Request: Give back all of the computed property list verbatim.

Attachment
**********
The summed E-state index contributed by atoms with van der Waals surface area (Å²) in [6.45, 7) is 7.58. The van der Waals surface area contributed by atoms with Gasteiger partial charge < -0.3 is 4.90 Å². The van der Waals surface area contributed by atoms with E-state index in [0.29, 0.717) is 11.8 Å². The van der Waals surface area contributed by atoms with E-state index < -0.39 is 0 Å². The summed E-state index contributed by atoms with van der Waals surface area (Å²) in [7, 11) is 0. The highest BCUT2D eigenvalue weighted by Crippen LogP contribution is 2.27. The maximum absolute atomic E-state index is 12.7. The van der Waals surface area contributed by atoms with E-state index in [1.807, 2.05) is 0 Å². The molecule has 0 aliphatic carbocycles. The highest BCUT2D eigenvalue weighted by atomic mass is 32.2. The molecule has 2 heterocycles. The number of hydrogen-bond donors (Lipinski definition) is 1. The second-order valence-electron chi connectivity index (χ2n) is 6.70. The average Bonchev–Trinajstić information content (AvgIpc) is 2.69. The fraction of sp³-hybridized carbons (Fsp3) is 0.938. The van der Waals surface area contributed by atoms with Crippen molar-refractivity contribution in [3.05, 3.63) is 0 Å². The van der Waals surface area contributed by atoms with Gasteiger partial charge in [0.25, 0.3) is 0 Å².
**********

The summed E-state index contributed by atoms with van der Waals surface area (Å²) in [6.45, 7) is 7.58. The van der Waals surface area contributed by atoms with Gasteiger partial charge < -0.3 is 4.90 Å². The van der Waals surface area contributed by atoms with E-state index in [0.29, 0.717) is 11.8 Å². The van der Waals surface area contributed by atoms with E-state index < -0.39 is 0 Å². The summed E-state index contributed by atoms with van der Waals surface area (Å²) in [7, 11) is 0. The highest BCUT2D eigenvalue weighted by Crippen LogP contribution is 2.27. The maximum absolute atomic E-state index is 12.7. The van der Waals surface area contributed by atoms with E-state index in [1.807, 2.05) is 0 Å². The molecule has 0 aliphatic carbocycles. The highest BCUT2D eigenvalue weighted by atomic mass is 32.2. The molecule has 2 heterocycles. The number of hydrogen-bond donors (Lipinski definition) is 1. The second-order valence-electron chi connectivity index (χ2n) is 6.70. The average Bonchev–Trinajstić information content (AvgIpc) is 2.69. The fraction of sp³-hybridized carbons (Fsp3) is 0.938. The van der Waals surface area contributed by atoms with Crippen molar-refractivity contribution in [3.05, 3.63) is 0 Å². The van der Waals surface area contributed by atoms with Gasteiger partial charge in [0.25, 0.3) is 0 Å².